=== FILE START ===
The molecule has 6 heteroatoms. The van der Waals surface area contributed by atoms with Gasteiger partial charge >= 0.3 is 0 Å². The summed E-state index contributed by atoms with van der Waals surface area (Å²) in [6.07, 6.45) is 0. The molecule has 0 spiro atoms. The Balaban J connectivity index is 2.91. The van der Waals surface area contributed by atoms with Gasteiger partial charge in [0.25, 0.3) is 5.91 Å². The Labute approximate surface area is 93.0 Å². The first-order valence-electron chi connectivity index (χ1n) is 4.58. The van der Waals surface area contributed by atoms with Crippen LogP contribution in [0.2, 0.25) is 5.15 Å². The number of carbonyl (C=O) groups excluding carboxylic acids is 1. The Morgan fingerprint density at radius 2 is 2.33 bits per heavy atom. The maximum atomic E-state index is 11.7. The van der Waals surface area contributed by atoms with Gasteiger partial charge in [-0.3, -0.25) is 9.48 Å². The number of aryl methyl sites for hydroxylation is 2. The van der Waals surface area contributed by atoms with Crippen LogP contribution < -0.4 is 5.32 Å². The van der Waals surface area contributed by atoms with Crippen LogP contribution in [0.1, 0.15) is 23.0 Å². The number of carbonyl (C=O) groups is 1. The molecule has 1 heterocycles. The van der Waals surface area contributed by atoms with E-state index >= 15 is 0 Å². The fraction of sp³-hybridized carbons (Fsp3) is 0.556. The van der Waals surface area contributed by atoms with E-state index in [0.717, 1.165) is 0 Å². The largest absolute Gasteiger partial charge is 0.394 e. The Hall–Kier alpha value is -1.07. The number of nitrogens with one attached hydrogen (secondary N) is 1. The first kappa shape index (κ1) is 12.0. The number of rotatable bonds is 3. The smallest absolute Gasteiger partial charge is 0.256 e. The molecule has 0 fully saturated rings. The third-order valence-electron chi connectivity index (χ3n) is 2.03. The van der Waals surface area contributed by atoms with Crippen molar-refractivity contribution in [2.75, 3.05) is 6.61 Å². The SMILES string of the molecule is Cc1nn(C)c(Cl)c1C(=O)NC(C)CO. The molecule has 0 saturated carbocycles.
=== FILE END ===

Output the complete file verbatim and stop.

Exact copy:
The molecule has 6 heteroatoms. The van der Waals surface area contributed by atoms with Gasteiger partial charge >= 0.3 is 0 Å². The summed E-state index contributed by atoms with van der Waals surface area (Å²) in [6.07, 6.45) is 0. The molecule has 0 spiro atoms. The Balaban J connectivity index is 2.91. The van der Waals surface area contributed by atoms with Gasteiger partial charge in [0.25, 0.3) is 5.91 Å². The Labute approximate surface area is 93.0 Å². The first-order valence-electron chi connectivity index (χ1n) is 4.58. The van der Waals surface area contributed by atoms with Crippen LogP contribution in [0.2, 0.25) is 5.15 Å². The number of carbonyl (C=O) groups excluding carboxylic acids is 1. The Morgan fingerprint density at radius 2 is 2.33 bits per heavy atom. The maximum atomic E-state index is 11.7. The van der Waals surface area contributed by atoms with Gasteiger partial charge in [-0.3, -0.25) is 9.48 Å². The number of aryl methyl sites for hydroxylation is 2. The van der Waals surface area contributed by atoms with Crippen LogP contribution < -0.4 is 5.32 Å². The van der Waals surface area contributed by atoms with Crippen LogP contribution in [0.1, 0.15) is 23.0 Å². The number of carbonyl (C=O) groups is 1. The molecule has 1 heterocycles. The van der Waals surface area contributed by atoms with E-state index >= 15 is 0 Å². The fraction of sp³-hybridized carbons (Fsp3) is 0.556. The van der Waals surface area contributed by atoms with E-state index in [0.717, 1.165) is 0 Å². The largest absolute Gasteiger partial charge is 0.394 e. The Hall–Kier alpha value is -1.07. The number of nitrogens with one attached hydrogen (secondary N) is 1. The first kappa shape index (κ1) is 12.0. The number of rotatable bonds is 3. The smallest absolute Gasteiger partial charge is 0.256 e. The molecule has 0 fully saturated rings. The third-order valence-electron chi connectivity index (χ3n) is 2.03. The van der Waals surface area contributed by atoms with Crippen molar-refractivity contribution in [2.75, 3.05) is 6.61 Å². The SMILES string of the molecule is Cc1nn(C)c(Cl)c1C(=O)NC(C)CO. The molecule has 0 saturated carbocycles.